Friday Finds is hosted by Should Be Reading.
Here are a few new finds I discovered this week at my new library job. (This is going to be bad for my TBR stacks -- I can tell) .
(the cover is awesome on this one. It is a 3/4 cover and the colors/photo is so very vivid).(AMAZON) Starred Review. Anthony's compulsively readable debut novel stars Rovar Pfliegman, who sells meat out of a bus in Virginia. Rovar is a peculiar, troll-like man: he is short and hairy, has not spoken since childhood, keeps a pet beetle and lives in the same broken-down bus that houses his meat business. But perhaps the most remarkable thing about Rovar is his precarious singularity. He is the last of the Pfliegmans and, by his own account, he is falling apart. Although he halfheartedly seeks treatment for his various ailments, he seems far more bent on fulfilling the destiny of self-destruction all Pfliegmans (according to Rovar) are subject to. Rovar's explanation of his family sprawls deep into the past, probing beyond his chaotic childhood all the way back to the origins of the Pfliegman clan in premedieval Hungary. Along the way, the narrative nods to all sorts of greats—Kafka, Rushdie, Darwin and Grass, to name a few. But Anthony's style—funny, immediate and unapologetically cerebral—carves out a space all its own.
(AMAZON) Starred Review. Harding's outstanding debut unfurls the history and final thoughts of a dying grandfather surrounded by his family in his New England home. George Washington Crosby repairs clocks for a living and on his deathbed revisits his turbulent childhood as the oldest son of an epileptic small time traveling salesman. The descriptions of the father's epilepsy and the cold halo of chemical electricity that encircled him immediately before he was struck by a full seizure are stunning, and the household's sadness permeates the narrative as George returns to more melancholy scenes. The real star is Harding's language, which dazzles whether he's describing the workings of clocks, sensory images of nature, the many engaging side characters who populate the book, or even a short passage on how to build a bird nest. This is an especially gorgeous example of novelistic craftsmanship.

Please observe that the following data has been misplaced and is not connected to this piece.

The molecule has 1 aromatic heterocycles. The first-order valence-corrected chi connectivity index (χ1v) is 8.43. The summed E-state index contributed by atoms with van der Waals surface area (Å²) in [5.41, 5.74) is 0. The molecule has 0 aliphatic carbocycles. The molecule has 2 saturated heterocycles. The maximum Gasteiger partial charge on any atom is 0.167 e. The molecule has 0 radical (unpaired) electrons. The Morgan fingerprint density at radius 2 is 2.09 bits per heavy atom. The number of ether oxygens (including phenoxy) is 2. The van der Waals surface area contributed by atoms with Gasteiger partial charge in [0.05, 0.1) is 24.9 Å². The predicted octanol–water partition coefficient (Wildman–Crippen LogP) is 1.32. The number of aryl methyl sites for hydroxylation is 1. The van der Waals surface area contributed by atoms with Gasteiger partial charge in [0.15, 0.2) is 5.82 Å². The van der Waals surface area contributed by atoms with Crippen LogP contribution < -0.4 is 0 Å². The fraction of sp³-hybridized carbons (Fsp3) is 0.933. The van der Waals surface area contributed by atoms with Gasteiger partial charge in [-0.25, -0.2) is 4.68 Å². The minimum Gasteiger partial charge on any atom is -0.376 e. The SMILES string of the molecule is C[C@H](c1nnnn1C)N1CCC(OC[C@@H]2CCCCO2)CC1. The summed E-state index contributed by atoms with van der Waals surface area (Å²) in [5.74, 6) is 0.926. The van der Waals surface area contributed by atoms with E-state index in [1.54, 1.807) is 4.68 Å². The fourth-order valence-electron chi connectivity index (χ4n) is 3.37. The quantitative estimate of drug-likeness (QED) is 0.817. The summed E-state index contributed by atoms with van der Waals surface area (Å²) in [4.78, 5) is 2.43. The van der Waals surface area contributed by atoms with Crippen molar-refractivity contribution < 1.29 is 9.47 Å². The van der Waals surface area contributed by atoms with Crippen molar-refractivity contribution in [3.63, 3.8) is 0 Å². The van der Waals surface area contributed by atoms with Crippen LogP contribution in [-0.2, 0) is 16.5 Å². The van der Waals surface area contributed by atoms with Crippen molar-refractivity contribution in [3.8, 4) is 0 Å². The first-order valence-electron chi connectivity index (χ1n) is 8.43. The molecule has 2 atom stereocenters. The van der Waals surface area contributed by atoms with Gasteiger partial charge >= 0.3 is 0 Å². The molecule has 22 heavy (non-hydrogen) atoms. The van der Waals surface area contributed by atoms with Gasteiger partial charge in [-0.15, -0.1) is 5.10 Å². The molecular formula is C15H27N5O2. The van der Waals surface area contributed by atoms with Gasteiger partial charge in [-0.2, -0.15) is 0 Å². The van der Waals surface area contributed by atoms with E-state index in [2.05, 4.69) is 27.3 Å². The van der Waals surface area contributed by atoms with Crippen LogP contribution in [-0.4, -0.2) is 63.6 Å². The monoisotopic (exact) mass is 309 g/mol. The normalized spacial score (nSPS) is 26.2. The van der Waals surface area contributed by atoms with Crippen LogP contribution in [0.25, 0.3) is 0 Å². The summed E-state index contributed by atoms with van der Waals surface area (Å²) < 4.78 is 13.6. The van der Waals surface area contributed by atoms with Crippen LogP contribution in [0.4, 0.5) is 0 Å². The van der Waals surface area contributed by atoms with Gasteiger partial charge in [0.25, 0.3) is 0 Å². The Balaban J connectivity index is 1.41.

(this one I just found on Amazon)
(AMAZON) In this powerful novel from award-winning Israeli writer Appelfeld, two discarded souls form an unlikely bond in the chaos of occupied Ukraine during WWII. When the Jews are being rounded up, 11-year-old Hugo's mother hides him with her childhood friend, Mariana, a prostitute in a brothel. Locked in a closet every night, Hugo hears Mariana at work and disappears into dreams and visions about his family and friends. Mariana takes loving if sporadic care of Hugo and slowly she becomes Hugo's whole world. Hugo returns Mariana's kindness by lifting her spirits as her moods swing from frivolity and disregard for the destruction around her to deep depression about the indignities she endures. Mariana is an exhilarating tragicomic heroine, a woman who is both alcoholic, manic-depressive, and believer in a God she long ago abandoned. The lean, spare prose does not shy away from harsh realities. A simple story that encapsulates the joy and sadness of a coming-of-age novel with the trauma of a world in the midst of destruction.
What did you discover this week?